51 Zoophilist, 1 April 1889, 218.

52 Zoophilist, 1 December 1892, 236; ibid., 1 November 1892, 176; ibid., 1 December 1893, 188; see Chien-hui Li, ‘Mobilizing Christianity’, 153.

53 ‘Rev. Wilfrid Lescher’, in ‘Forgotten Victorians’, [https://williamgray101.wordpress.com/tag/father-wilfrid-lescher (Accessed February 28, 2018]; ‘Father Lescher’, Zoophilist, March 1917, 129-130; Wilfrid Lescher, ‘The Practice of Vivisection’, in Anonymous, The Church and Kindness to Animals (London: Burns and Oates, 1906: reprinted by Leopold Classic Library), 167; Zoophilist, 2 July 1894, 41; ibid., 1 March 1894, 286-287.

54 Zoophilist, 1 December 1894, 188; ‘Archbishop Bagshawe’, in Anonymous, The Church and Kindness to Animals, 153-56, 153.

55 Bates, Anti-Vivisection, 18-19, 30; Kean, Animal Rights, 102-103; ‘Calumnies Against Hospitals’, British Medical Journal (hereafter BMJ) 1 no. 2475 (1908), 1381; Edward Berdoe, ‘Calumnies Against Hospitals’, BMJ 1 no. 2476, 1460; Caird, ‘A Sentimental View of Vivisection’, 130-131; Maria Louise Ramé (Ouida), ‘The Future of Vivisection’, in Susan Hamilton, Animal Welfare and Anti-Vivisection, 253, 257; see also Bagshawe in Zoophilist, 1 December 1898, 188, and in Zoophilist and Animals’ Defender (hereafter ZAD), 1 November 1901, 159.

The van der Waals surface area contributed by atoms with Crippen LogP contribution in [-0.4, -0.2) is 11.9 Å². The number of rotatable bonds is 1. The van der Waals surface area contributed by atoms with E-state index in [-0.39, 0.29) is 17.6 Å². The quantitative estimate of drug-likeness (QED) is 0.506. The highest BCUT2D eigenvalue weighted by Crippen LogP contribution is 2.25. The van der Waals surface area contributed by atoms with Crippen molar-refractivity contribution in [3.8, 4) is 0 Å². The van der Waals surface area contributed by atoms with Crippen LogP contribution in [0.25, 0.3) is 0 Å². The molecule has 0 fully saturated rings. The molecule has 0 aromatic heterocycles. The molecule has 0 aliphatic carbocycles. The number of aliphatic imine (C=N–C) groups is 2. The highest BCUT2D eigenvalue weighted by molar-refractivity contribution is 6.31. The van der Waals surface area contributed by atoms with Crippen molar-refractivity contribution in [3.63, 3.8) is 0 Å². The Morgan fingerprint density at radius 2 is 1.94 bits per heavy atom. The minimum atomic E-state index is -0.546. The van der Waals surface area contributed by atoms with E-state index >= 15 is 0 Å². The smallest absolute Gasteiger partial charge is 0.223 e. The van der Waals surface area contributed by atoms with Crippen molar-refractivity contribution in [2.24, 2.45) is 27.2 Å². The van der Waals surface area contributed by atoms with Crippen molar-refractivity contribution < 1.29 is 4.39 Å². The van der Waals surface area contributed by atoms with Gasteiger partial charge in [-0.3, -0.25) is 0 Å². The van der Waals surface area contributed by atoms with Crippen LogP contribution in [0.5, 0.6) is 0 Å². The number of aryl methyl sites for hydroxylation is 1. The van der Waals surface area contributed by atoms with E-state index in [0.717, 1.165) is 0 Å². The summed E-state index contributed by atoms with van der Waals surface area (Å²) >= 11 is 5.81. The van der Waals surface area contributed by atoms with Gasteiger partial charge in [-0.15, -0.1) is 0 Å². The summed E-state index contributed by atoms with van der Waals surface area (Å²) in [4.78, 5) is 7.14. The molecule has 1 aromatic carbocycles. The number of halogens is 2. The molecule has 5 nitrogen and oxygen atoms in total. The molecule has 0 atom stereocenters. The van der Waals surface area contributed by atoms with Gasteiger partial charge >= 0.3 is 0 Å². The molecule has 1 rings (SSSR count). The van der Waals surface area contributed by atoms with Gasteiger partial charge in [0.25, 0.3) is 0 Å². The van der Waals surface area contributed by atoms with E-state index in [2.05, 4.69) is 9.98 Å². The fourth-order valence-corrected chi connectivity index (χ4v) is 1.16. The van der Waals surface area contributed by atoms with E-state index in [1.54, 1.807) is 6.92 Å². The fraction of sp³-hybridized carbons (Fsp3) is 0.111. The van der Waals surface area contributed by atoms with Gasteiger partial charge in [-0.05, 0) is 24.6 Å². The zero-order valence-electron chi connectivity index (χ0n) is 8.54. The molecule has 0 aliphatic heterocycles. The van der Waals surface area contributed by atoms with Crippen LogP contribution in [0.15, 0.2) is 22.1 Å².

56 Zoophilist, 1 September 1897, 96; J.S. Vaughan, Thoughts for All Times, 389.

57 White, Paul S., ‘Sympathy under the Knife: Experimentation and Emotion in Later Victorian Medicine’, in Fay Bound Alberti, Medicine, Emotion and Disease, 1700-1950 (New York: Palgrave MacMillan, 2006), 108 ; Turner, All Heaven in a Rage, 212; Richard Hutton, ‘The Anti-Vivisection Agitation’, in Susan Hamilton, Animal Welfare & Anti-Vivisection, 173-4; Caird, ‘A Sentimental View of Vivisection’, 127.

58 White, ‘Sympathy under the Knife’, 110-13; Bates, Anti-Vivisection, 30-1; Jed Mayer, ‘The Expression of the Emotions in Man and Laboratory Animals’, Victorian Studies 50 (Spring 2008): 408-409.

59 Vaughan, Thoughts for All Times, 376.

60 Vaughan, ‘Ethics of Animal Suffering’, 167.

61 Vaughan, ‘Ethics of Animal Suffering’, 167-8; Clarke, Robert F., ‘The Vivisection Controversy’, The Dublin Review 115 (July 1894), 103-4n .; see Jed Mayer, ‘The Expression of Emotions in Man and Laboratory Animals’, 403-7.

62 Zoophilist, 1 May 1894, 5; see also Joseph Rickaby, Political and Moral Essays (New York: Benziger Brothers, 1902), 271-5.

63 Zoophilist, 1 February 1892, 231; ZAD, 1 January 1904, 174; Tablet, 21 April 1894, 618; ZAD, June 1901, 33; Zoophilist, 1 October 1888, 98-9; Zoophilist, 1 November 1899, 147-8.

64 Tablet, 19 December 1903, 976.

65 Zoophilist, 1 December 1893, 188; ibid., 1 November 1898, 143; ZAD, 1 January 1900, 189; ibid., 1 June 1901, 36.

66 Zoophilist, 1 April 1887, 236, 237.

67 Lescher, ‘The Practice of Vivisection’, 165-8.

68 Robert F. Clarke, ‘The Vivisection Controversy’, The Dublin Review 115 (July 1894), 115-116.

69 W. Lescher, ‘Why I Oppose Vivisection’, The Animals’ Friend 2 (1895-96), 216.